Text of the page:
NSWP provides technical support to regional sex worker networks in line with the needs identified by each regional network. This includes face-to-face technical support around organisational development to the Asia Pacific Network of Sex Workers (APNSW), the African Sex Workers Alliance (ASWA), and the Sex Workers’ Rights Advocacy Network for Central and Eastern Europe and Central Asia (SWAN), in addition to virtual technical support provided to other regional networks.
This Briefing Note outlines Universal Health Coverage (UHC) and the challenges it presents for sex workers and other criminalised populations.
The African Sex Workers Alliance (ASWA), with support from the Key Populations Representation Evidence and Advocacy for Change in Health Programme (KP REACH), has published a study on violence against sex workers in Africa. Among the issues cited by sex workers as exacerbating violence against them are criminalisation and stigma, which impact access to health services and other amenities.
Ce rapport parallèle a été soumis par les organisations dirigées par des travailleurSEs du sexe congolaises UMANDE et ACODHU-TS pendant la 73e session du CEDAW qui s’est tenue en juin et juillet 2019.
El Fondo Mundial se continúa preparando para la reunión del 6º Reabastecimiento organizado por el gobierno francés en Lyon el 10 de octubre de 2019.
As part of its programme 'Rights not Rescue: Sex Work, Migration, Exploitation and Trafficking', ICRSE has published 'Trafficking 101: a community resource for sex workers' rights activists'.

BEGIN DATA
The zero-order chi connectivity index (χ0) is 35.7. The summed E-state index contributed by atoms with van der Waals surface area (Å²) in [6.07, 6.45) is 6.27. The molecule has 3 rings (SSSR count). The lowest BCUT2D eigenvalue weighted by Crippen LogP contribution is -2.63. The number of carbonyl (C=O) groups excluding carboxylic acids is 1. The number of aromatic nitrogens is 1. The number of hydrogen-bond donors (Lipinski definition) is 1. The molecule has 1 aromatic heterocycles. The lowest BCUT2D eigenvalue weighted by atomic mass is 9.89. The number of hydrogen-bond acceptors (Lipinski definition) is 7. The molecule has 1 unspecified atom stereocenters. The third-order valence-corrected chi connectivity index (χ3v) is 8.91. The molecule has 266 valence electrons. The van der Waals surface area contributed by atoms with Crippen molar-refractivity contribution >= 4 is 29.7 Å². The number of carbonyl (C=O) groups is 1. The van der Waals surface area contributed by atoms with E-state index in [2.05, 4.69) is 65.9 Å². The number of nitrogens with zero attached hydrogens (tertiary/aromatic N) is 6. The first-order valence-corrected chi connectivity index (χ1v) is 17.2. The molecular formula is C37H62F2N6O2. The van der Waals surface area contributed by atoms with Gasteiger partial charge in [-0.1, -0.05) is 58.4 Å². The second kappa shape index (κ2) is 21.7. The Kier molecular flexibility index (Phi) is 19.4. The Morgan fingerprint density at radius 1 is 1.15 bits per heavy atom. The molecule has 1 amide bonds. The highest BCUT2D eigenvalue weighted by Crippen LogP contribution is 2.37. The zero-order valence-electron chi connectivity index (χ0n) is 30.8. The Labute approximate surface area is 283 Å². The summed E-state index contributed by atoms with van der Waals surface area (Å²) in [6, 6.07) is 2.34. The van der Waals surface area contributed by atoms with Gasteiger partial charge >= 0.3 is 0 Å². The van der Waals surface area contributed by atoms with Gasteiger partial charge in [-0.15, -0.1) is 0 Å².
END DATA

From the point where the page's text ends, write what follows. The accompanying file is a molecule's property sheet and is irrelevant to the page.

Human Rights Watch and the Sex Workers Education and Advocacy Taskforce (SWEAT) have released a new report recommending the decriminalisation of sex work in South Africa, in order to protect the safety and wellbeing of women, and respond to the HIV pandemic.
This shadow report was submitted by Congolese sex worker-led organisations UMANDE and ACODHU-TS during the 73rd CEDAW Session, which took place June-July 2019.
Sex workers in Mozambique experience high levels and multiple forms of violence. Despite constant dialogue with the Government, the police act as protectors of sex workers, but they can also be perpetrators of violence. The relationship between sex workers and health unit professionals can also be problematic. This shadow report, submitted by sex worker-led Mozambican organisation Tiyane Vavasate Association during the 73rd CEDAW Session, which took place June-July 2019, highlights these issues.
Sisonke-Botswana and Botswana Network on Ethics, Law and HIV and AIDS (BONELA) submitted this shadow report during the 72nd CEDAW Session, which took place February-March 2019. The report elaborates on the situation of cisgender and transgender women who are sex workers in Botswana. The report focuses the criminalisation of sex work; violence, abuse, and failure to act on reports of violence by police; stigma and discrimination faced by sex workers in accessing health services, and lack of free antiretrovirals for migrants.